Liability for Construction Accidents
Construction sites are locations fraught with danger, which is why they are typically fenced-off and/or guarded, and people authorized to be on the site must wear protective headgear and reflective clothing. In most cases, the safety precautions taken by construction companies and their employees results in very few, if any, accidents. Unfortunately, partly due to the heavy equipment in use at construction sites, accidents at construction sites do occur. In some cases, the injury is severe enough to warrant a discussion with a personal injury attorney experienced in construction accidents. Recently, a crane collapse at a Fort Lauderdale construction site caused a worker to suffer injury to his foot. A discussion of typical construction site accidents, as well as who can be held liable for any resultant injuries, will follow below.
Common Construction Site Accidents
As alluded to above, there are many protective safeguards implemented at construction sites to protect workers. Accordingly, it goes without saying that non-use of these safeguards is the cause of many accidents. Additionally, improper use of the tools on hand cause accidents as well. Some of the more common examples of construction site accidents include:
- Being struck by an object;
- Getting caught in or between equipment;
- Slip and falls;
- Tool, machinery, vehicle, ladder and/or scaffolding accidents; and
- Injuries to the muscle and/or skeleton.
As a result of these potential dangers, if an individual is injured while working at a construction site, it is crucial to determine who is responsible, and thus, legally liable, for the injury. Generally speaking, injuries sustained during an individual’s employment are covered by that individual’s employer’s workers’ compensation policy. Thus, in the majority of construction site accidents, reimbursement would come from the worker’s compensation insurance company. However, in some cases, another person or company may be at fault. Further, the employer may still be held at fault, even with workers’ compensation coverage, if the injury was the result of intentional acts or gross negligence. In all cases, an attorney with experience in construction accident law can help ensure the appropriate reimbursement is made to the injured worker.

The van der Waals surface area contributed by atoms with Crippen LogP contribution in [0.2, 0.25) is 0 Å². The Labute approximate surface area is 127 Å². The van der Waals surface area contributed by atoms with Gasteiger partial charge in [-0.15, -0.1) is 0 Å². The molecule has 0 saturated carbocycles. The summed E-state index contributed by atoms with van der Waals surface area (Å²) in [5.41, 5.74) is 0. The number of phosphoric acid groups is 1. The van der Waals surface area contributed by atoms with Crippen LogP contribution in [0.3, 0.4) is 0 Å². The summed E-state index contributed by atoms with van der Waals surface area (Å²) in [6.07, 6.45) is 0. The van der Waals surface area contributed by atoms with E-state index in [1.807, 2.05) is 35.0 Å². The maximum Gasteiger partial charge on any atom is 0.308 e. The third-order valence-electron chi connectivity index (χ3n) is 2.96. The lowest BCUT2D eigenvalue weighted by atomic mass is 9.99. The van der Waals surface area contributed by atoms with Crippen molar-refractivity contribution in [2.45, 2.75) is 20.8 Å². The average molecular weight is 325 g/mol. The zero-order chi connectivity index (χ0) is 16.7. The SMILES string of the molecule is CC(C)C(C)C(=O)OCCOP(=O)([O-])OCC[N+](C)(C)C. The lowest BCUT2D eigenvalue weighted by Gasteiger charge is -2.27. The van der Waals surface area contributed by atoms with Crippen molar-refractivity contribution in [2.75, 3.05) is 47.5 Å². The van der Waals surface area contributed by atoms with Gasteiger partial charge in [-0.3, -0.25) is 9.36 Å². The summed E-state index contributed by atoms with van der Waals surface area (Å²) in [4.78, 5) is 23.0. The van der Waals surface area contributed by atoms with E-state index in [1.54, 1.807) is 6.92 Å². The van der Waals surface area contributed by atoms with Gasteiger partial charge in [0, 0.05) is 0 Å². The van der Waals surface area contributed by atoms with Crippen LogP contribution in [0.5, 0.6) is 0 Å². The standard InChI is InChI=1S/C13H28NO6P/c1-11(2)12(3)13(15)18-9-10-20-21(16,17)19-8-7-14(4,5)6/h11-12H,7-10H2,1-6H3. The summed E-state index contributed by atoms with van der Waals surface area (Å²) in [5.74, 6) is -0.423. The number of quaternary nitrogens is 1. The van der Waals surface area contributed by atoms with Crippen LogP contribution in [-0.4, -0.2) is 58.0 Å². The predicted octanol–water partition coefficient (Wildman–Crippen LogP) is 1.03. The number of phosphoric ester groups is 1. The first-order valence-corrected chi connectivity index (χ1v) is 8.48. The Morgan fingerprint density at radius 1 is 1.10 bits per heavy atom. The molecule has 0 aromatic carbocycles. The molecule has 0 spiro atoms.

Third Party Liability
When a person or an entity other than one’s employer caused an injury at a construction site, it may be possible to hold them accountable for the injury. Some of the more common persons or entities present on a construction site include:
- The owner of the land on which the construction is taking place (their liability is dependent upon their control over the site, i.e., whether the control is given to the contractor);
- Contractors (general contractors are responsible for making sure a construction site is safe, and must take appropriate steps to fix any dangers; they are also responsible for all the workers on the site, including ensuring they are working in a safe manner);
- Subcontractors (who have these same responsibilities as general contractors for those workers under their control);
- Designers, such as engineers and architects (typically, designers are responsible for ensuring the structure is safe, and may be liable if the safety of the structure is abrogated as a result of a design flaw); and
- Equipment manufacturers (liability may attach if they provide a defective machine, or if the machine was designed in a dangerous manner).
To succeed in a lawsuit for injuries on a construction site as a result of third party action, the rules of negligent conduct apply. In other words, the injured party must prove the defendant’s action or inaction was the primary cause for any injuries that resulted.
Seek Legal Advice
If you, or a loved one, sustained an injury on a construction site, contact the attorneys at Pita Weber & Del Prado as soon as possible. We have experience in construction accidents, and will work with you to get you the compensation you deserve. Contact our Miami office today for an initial consultation.